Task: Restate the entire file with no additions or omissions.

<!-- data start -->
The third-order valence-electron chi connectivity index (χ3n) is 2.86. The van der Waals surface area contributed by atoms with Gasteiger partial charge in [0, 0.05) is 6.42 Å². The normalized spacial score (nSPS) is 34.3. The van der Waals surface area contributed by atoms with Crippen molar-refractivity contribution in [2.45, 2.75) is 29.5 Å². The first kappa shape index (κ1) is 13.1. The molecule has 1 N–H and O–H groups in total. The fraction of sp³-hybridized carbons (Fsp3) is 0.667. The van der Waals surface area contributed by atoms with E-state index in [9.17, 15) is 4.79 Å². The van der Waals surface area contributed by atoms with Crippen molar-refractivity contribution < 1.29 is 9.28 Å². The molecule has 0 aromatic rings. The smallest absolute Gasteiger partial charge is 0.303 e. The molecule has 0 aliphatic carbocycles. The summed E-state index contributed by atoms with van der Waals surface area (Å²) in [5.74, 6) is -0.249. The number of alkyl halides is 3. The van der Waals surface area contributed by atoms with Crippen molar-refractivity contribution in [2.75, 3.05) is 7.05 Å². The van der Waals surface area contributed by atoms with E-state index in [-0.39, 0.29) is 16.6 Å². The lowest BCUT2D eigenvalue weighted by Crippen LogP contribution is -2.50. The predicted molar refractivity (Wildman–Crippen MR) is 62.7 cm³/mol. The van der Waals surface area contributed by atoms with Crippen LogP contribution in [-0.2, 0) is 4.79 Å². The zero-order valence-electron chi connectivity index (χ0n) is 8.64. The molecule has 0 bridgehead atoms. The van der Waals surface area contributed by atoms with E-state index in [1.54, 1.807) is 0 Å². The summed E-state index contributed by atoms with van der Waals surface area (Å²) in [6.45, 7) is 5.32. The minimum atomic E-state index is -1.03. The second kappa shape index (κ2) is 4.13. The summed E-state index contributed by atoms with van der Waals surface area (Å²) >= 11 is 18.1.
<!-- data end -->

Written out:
The third-order valence-electron chi connectivity index (χ3n) is 2.86. The van der Waals surface area contributed by atoms with Gasteiger partial charge in [0, 0.05) is 6.42 Å². The normalized spacial score (nSPS) is 34.3. The van der Waals surface area contributed by atoms with Crippen molar-refractivity contribution in [2.45, 2.75) is 29.5 Å². The first kappa shape index (κ1) is 13.1. The molecule has 1 N–H and O–H groups in total. The fraction of sp³-hybridized carbons (Fsp3) is 0.667. The van der Waals surface area contributed by atoms with E-state index in [9.17, 15) is 4.79 Å². The van der Waals surface area contributed by atoms with Crippen molar-refractivity contribution < 1.29 is 9.28 Å². The molecule has 0 aromatic rings. The smallest absolute Gasteiger partial charge is 0.303 e. The molecule has 0 aliphatic carbocycles. The summed E-state index contributed by atoms with van der Waals surface area (Å²) in [5.74, 6) is -0.249. The number of alkyl halides is 3. The van der Waals surface area contributed by atoms with Crippen molar-refractivity contribution in [2.75, 3.05) is 7.05 Å². The van der Waals surface area contributed by atoms with E-state index in [-0.39, 0.29) is 16.6 Å². The lowest BCUT2D eigenvalue weighted by Crippen LogP contribution is -2.50. The predicted molar refractivity (Wildman–Crippen MR) is 62.7 cm³/mol. The van der Waals surface area contributed by atoms with Crippen LogP contribution in [-0.2, 0) is 4.79 Å². The zero-order valence-electron chi connectivity index (χ0n) is 8.64. The molecule has 0 bridgehead atoms. The van der Waals surface area contributed by atoms with E-state index in [1.54, 1.807) is 0 Å². The summed E-state index contributed by atoms with van der Waals surface area (Å²) in [6.45, 7) is 5.32. The minimum atomic E-state index is -1.03. The second kappa shape index (κ2) is 4.13. The summed E-state index contributed by atoms with van der Waals surface area (Å²) >= 11 is 18.1.